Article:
1 July 2014 18:22
While most eyes remain locked on the FIFA World Cup in Brazil, footballing history will be made in Gibraltar on Wednesday.
The British overseas territory off the coast of Spain was accepted as a full member of UEFA in May 2013, with the national team having picked up their first friendly win against Malta in Portugal last month.
Now it is the turn of domestic champions Lincoln Red Imps to make their bow on the European stage, as they become the nation’s first UEFA Champions League entrants.
Lincoln, who only gained semi-professional status last season, meet HB Torshavn of the Faroe Islands in the opening leg of their first qualifying round tie this week – just reward for a club who have topped the Gibraltarian Premier Division for the last 12 seasons in succession.
And manager Mick McElwee, who has been at the helm for a decade and led the club to seven trebles, said it would be a proud day for his side, who share their Victoria Stadium home with the rest of the Gibraltarian top flight.
“I’m very proud of the situation, mainly because I’m happy for the club and the supporters,” he told Perform. “We’ve been at the top of Gibraltarian football for quite some time now. Not just the 12 years that we’ve won the league in a row, but before that.
“Spreading over the last 20-25 years, we’ve been the dominant force in Gibraltarian football.
“It would have been unfortunate if we hadn’t won the league last year to go through to the Champions League. There was quite a lot of relief in the club once that had been achieved, so now we’re just looking forward.
“There’s a good family ethic around the club and they’ve got quite strong connections, the players.
“It’s not like at some clubs where people come and go quite frequently, the core of our club has stuck together for the last 15 or 16 years really.”
The prize for the winner of the two-legged clash is a clash with Partizan, whose stadium in Belgrade could accommodate the entire population of Gibraltar, but McElwee is quick to temper the hopes of fans and players alike.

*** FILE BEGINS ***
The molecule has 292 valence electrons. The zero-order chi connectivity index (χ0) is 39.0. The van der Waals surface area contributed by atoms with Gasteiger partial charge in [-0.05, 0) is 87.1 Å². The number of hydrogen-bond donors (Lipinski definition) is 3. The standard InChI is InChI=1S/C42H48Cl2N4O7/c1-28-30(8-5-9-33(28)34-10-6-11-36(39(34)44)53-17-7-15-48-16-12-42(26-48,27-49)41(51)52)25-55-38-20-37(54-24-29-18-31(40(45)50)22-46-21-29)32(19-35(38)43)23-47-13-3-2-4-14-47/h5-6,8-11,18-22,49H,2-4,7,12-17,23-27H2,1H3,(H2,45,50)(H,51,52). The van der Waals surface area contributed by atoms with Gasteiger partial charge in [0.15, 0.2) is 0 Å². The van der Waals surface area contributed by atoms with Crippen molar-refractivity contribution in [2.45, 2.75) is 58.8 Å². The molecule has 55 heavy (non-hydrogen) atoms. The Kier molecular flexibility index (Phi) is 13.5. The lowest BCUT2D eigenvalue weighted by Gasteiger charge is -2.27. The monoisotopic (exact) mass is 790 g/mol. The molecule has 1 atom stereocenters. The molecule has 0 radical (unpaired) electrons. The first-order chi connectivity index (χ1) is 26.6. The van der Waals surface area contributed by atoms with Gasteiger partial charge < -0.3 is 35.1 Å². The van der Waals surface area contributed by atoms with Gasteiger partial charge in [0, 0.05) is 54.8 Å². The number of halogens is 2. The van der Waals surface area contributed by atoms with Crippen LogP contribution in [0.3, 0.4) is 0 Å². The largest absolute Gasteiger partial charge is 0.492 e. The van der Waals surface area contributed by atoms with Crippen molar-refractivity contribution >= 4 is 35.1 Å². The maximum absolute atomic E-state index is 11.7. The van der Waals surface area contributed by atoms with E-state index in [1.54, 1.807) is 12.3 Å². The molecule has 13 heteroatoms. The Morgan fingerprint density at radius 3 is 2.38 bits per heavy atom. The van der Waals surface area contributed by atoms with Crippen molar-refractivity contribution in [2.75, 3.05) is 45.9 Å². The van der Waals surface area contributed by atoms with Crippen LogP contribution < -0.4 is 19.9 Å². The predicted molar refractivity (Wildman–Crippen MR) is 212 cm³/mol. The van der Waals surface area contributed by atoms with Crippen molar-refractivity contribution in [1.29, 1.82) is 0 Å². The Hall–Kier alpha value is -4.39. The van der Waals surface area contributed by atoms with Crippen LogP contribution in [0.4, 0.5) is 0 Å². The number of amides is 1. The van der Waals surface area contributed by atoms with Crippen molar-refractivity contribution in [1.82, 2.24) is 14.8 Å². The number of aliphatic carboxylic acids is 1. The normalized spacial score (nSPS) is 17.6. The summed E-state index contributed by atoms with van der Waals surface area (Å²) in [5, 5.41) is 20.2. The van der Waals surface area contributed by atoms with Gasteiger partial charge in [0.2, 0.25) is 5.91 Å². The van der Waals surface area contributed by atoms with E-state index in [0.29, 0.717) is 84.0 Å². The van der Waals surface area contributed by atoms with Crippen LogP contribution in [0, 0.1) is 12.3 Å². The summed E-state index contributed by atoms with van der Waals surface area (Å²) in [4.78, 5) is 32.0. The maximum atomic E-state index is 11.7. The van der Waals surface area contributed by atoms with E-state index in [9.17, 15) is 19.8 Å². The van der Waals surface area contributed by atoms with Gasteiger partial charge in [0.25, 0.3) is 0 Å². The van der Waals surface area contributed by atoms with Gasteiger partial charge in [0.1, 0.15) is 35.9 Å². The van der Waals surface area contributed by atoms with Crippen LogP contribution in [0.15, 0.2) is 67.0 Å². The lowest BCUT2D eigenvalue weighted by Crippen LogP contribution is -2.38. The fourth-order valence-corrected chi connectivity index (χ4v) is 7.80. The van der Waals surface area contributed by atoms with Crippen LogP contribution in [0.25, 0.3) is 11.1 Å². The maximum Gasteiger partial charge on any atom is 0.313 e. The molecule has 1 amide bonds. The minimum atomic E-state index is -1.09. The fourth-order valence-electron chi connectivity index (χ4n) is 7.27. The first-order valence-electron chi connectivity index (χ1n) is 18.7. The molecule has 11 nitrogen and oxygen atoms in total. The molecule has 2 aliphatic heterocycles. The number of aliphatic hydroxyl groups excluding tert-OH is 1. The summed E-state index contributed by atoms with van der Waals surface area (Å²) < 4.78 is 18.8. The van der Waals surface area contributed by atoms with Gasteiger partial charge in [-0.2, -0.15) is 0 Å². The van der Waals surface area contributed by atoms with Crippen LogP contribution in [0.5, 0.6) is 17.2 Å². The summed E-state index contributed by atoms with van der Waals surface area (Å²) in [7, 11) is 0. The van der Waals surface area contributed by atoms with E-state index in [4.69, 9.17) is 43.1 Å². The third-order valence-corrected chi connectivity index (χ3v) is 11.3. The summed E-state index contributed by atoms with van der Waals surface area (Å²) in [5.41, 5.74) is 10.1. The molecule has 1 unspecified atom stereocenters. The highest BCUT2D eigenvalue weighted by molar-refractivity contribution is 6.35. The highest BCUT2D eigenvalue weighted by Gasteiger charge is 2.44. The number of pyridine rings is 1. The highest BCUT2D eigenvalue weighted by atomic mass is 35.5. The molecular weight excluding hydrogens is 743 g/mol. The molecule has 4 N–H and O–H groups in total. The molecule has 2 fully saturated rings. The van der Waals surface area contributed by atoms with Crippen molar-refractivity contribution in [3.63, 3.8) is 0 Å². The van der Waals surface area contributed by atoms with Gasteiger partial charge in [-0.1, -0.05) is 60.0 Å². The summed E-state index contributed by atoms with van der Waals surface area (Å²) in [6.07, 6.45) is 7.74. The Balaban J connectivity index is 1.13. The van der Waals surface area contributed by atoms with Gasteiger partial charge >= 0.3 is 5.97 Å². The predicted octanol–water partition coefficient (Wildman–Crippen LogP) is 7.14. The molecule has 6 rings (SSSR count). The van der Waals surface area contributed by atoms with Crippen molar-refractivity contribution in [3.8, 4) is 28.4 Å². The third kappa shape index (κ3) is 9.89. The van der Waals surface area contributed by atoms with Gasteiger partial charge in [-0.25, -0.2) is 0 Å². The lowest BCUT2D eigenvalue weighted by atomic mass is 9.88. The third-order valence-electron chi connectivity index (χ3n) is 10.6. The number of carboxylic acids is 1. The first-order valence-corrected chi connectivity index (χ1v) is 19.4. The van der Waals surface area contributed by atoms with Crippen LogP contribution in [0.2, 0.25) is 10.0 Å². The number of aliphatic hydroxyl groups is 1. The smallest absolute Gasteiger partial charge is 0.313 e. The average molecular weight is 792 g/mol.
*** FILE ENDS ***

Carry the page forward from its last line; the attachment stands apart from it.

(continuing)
“It’s going to be a bit of a learning curve for us, but we’ll give it our best shot and we’ll see where that takes us,” he continued. “I expect our team to be competitive, but I do think we need to be realistic and keep a lid on the expectations.
“We don’t have any experience at this level as a club. When you get into a competition like this, experience can count for an awful lot.
“I know the players are extremely motivated to go and do something special, but it’s going to be (a case of) which team can produce the best performance over the two legs.
“We’re the underdogs, and rightly so, but we’ll try and give 100 per cent.”
Some aspects of Lincoln’s build-up are a far cry from the glamour ties normally associated with the Champions League.
“For the away leg, many of them have had to ask for special leave [from work],” McElwee revealed. “If they work for government, I think they will probably get special leave granted, otherwise they’ll have to take annual leave for the three or four days that we’ll be away for the return leg.
And McElwee, who works for a global vehicle manufacturer when he isn’t issuing instructions from the touchline, is no different.
“I have to take annual leave as well,” he added. “For example, I’ll be taking time off to leave myself free on Wednesday and then the following week I’ll have to take three days off for the return leg as well.”
Real Madrid won last season’s competition with an extra-time victory over city rivals Atletico at Benfica’s Estadio da Luz.
While there is a lot of football to be played before the 2014-15 final in Berlin, there is no question Wednesday’s clash with HB will carry as much – if not more – significance for the players, staff and officials at Lincoln Red Imps.